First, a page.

But it took me like 6 months to write it down and I did it just with my memories. All that you see in the film happened and I was part of quite all of these actions and expeditions (as you say) and all of the debates also.  I tried to put all of this memory in a kind of perspective and I try to find some kind of contradictions, oppositions between the characters, which were very important and meaningful to me at the time.

Film Courage:  So you decided to write the script at what point? These memories lived in you for many, many years, and why [write it] now?

Robin Campillo:  You know, I don’t know why.  It’s very weird.  I had this conversation like 7 or 8 years ago I think because I was preparing my previous film EASTERN BOYS and I was with my producers.  One of my producers was a friend of Act Up.  He was a former militant. We were joking and were with about 10 people, technicians and the other producer who was a woman (Marian Christiani) and with my friends and producer we were kind of joking because I was telling them that I wanted to have more days of shooting…(Watch the video interview on Youtube here).

Robin Campillo was born in Morocco in 1962. In 1983, he went to study at the IDHEC (now called “La Femis”), where he met Laurent Cantet, with whom he has collaborated since the late 1990s as editor and co-screenwriter for the films TIME OUT (L’EMPLOI DU TEMPS), THE CLASS (ENTRE LES MURS), FOXFIRE: CONFESSIONS OF A GIRL GANG, and most recently THE WORKSHOP (L’ATELIER). In 2004, he directed his first feature film, THEY CAME BACK (LES REVENANTS). EASTERN BOYS, his second feature film, received the Orizzonti Prize for Best Film at the Venice Film Festival, and was nominated at the 2015 César Awards in the Best Film and Best Director categories.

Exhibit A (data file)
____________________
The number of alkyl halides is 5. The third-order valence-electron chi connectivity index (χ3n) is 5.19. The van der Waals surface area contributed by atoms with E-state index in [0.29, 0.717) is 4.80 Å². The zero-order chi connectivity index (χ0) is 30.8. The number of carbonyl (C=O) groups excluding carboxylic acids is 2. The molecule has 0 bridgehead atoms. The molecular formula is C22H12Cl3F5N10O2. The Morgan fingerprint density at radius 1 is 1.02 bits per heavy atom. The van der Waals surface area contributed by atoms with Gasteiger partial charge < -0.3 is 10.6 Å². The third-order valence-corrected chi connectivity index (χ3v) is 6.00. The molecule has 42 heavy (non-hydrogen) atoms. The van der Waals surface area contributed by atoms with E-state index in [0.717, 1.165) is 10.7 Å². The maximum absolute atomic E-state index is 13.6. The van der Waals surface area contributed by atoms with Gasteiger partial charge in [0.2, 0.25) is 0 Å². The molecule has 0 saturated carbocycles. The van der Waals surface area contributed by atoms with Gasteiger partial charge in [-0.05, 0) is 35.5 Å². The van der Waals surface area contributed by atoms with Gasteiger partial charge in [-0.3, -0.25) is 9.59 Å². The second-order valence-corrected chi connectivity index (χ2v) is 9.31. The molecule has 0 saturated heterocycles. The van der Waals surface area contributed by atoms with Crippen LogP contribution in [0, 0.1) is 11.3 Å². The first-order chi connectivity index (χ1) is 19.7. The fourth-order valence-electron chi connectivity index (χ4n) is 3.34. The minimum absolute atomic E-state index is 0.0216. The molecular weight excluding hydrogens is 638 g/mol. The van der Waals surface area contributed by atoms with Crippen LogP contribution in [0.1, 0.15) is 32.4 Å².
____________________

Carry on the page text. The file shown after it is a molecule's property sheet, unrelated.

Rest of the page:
In Paris in the early 1990s, a group of activists goes to battle for those stricken with HIV/AIDS, taking on sluggish government agencies and major pharmaceutical companies in bold, invasive actions. The organization is ACT UP, and its members, many of them gay and HIV-positive, embrace their mission with a literal life-or-death urgency. Amid rallies, protests, fierce debates and ecstatic dance parties, the newcomer Nathan falls in love with Sean, the group’s radical firebrand, and their passion sparks against the shadow of mortality as the activists fight for a breakthrough.









From the American Bankers Association Foundation – Students can participate by submitting their short, up to 90 seconds, savings videos to banks in their area that host a contest. The 2017-2018 contest, open to students between the ages of 13-18, will run from Oct. 1 – Dec. 1. Thanks to this year’s generous sponsors,the Foundation will award cash prizes of $1,000, $2,500, and $5,000 to three national winners. No fee or purchase to enter or participate.



A wig-wearing girl and sculptor cross paths in a string of chance encounters until they confront each other head-on, in disguise. COVER by J.Y. Chun – Now on Kickstarter!